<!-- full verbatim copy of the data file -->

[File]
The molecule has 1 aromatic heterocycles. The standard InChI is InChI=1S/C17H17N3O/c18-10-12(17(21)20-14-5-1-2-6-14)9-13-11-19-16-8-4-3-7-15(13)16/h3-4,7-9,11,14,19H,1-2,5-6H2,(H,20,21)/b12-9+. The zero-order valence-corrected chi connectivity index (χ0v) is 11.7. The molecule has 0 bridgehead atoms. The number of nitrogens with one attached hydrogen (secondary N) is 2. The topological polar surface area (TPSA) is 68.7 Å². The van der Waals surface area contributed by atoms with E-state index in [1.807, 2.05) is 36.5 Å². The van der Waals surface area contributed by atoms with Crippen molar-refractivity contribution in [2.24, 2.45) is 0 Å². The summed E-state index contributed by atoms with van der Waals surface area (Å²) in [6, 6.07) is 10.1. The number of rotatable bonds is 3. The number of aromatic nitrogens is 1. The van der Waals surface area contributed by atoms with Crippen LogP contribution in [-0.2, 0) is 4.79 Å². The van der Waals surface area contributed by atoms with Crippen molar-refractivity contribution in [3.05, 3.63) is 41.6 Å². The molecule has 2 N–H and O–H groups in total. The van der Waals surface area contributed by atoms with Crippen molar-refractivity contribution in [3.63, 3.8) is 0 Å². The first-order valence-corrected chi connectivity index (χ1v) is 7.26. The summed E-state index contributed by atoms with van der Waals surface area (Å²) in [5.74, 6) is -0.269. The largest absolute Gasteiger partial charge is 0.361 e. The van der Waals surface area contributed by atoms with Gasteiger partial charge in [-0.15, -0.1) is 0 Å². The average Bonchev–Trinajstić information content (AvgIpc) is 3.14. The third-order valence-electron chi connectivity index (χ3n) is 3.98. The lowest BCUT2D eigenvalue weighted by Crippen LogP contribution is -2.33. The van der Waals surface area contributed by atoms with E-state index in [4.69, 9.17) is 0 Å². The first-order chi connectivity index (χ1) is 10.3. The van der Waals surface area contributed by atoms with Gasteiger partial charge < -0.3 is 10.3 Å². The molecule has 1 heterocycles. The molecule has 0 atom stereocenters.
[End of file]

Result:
The molecule has 1 aromatic heterocycles. The standard InChI is InChI=1S/C17H17N3O/c18-10-12(17(21)20-14-5-1-2-6-14)9-13-11-19-16-8-4-3-7-15(13)16/h3-4,7-9,11,14,19H,1-2,5-6H2,(H,20,21)/b12-9+. The zero-order valence-corrected chi connectivity index (χ0v) is 11.7. The molecule has 0 bridgehead atoms. The number of nitrogens with one attached hydrogen (secondary N) is 2. The topological polar surface area (TPSA) is 68.7 Å². The van der Waals surface area contributed by atoms with E-state index in [1.807, 2.05) is 36.5 Å². The van der Waals surface area contributed by atoms with Crippen molar-refractivity contribution in [2.24, 2.45) is 0 Å². The summed E-state index contributed by atoms with van der Waals surface area (Å²) in [6, 6.07) is 10.1. The number of rotatable bonds is 3. The number of aromatic nitrogens is 1. The van der Waals surface area contributed by atoms with Crippen LogP contribution in [-0.2, 0) is 4.79 Å². The van der Waals surface area contributed by atoms with Crippen molar-refractivity contribution in [3.05, 3.63) is 41.6 Å². The molecule has 2 N–H and O–H groups in total. The van der Waals surface area contributed by atoms with Crippen molar-refractivity contribution in [3.63, 3.8) is 0 Å². The first-order valence-corrected chi connectivity index (χ1v) is 7.26. The summed E-state index contributed by atoms with van der Waals surface area (Å²) in [5.74, 6) is -0.269. The largest absolute Gasteiger partial charge is 0.361 e. The van der Waals surface area contributed by atoms with Gasteiger partial charge in [-0.15, -0.1) is 0 Å². The average Bonchev–Trinajstić information content (AvgIpc) is 3.14. The third-order valence-electron chi connectivity index (χ3n) is 3.98. The lowest BCUT2D eigenvalue weighted by Crippen LogP contribution is -2.33. The van der Waals surface area contributed by atoms with E-state index in [4.69, 9.17) is 0 Å². The first-order chi connectivity index (χ1) is 10.3. The van der Waals surface area contributed by atoms with Gasteiger partial charge < -0.3 is 10.3 Å². The molecule has 1 heterocycles. The molecule has 0 atom stereocenters.